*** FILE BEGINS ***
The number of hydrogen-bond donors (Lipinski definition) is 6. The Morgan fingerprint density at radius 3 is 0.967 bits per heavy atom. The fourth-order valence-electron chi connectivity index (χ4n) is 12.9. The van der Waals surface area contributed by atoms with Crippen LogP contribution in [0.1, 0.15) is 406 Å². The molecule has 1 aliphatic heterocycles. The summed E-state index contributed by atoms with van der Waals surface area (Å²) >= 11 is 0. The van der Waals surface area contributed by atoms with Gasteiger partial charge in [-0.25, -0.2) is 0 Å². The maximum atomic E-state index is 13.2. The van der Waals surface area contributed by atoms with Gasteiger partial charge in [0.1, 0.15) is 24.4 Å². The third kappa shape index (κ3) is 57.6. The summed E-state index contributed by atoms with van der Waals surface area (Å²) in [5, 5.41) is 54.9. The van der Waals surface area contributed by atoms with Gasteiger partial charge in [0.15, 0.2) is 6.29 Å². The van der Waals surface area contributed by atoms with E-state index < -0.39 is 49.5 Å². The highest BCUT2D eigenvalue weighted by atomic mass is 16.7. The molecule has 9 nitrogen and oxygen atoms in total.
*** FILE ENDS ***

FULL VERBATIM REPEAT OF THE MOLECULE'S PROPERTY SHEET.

The number of hydrogen-bond donors (Lipinski definition) is 6. The Morgan fingerprint density at radius 3 is 0.967 bits per heavy atom. The fourth-order valence-electron chi connectivity index (χ4n) is 12.9. The van der Waals surface area contributed by atoms with Crippen LogP contribution in [0.1, 0.15) is 406 Å². The molecule has 1 aliphatic heterocycles. The summed E-state index contributed by atoms with van der Waals surface area (Å²) >= 11 is 0. The van der Waals surface area contributed by atoms with Gasteiger partial charge in [-0.25, -0.2) is 0 Å². The maximum atomic E-state index is 13.2. The van der Waals surface area contributed by atoms with Gasteiger partial charge in [0.1, 0.15) is 24.4 Å². The third kappa shape index (κ3) is 57.6. The summed E-state index contributed by atoms with van der Waals surface area (Å²) in [5, 5.41) is 54.9. The van der Waals surface area contributed by atoms with Gasteiger partial charge in [0.15, 0.2) is 6.29 Å². The van der Waals surface area contributed by atoms with E-state index < -0.39 is 49.5 Å². The highest BCUT2D eigenvalue weighted by atomic mass is 16.7. The molecule has 9 nitrogen and oxygen atoms in total.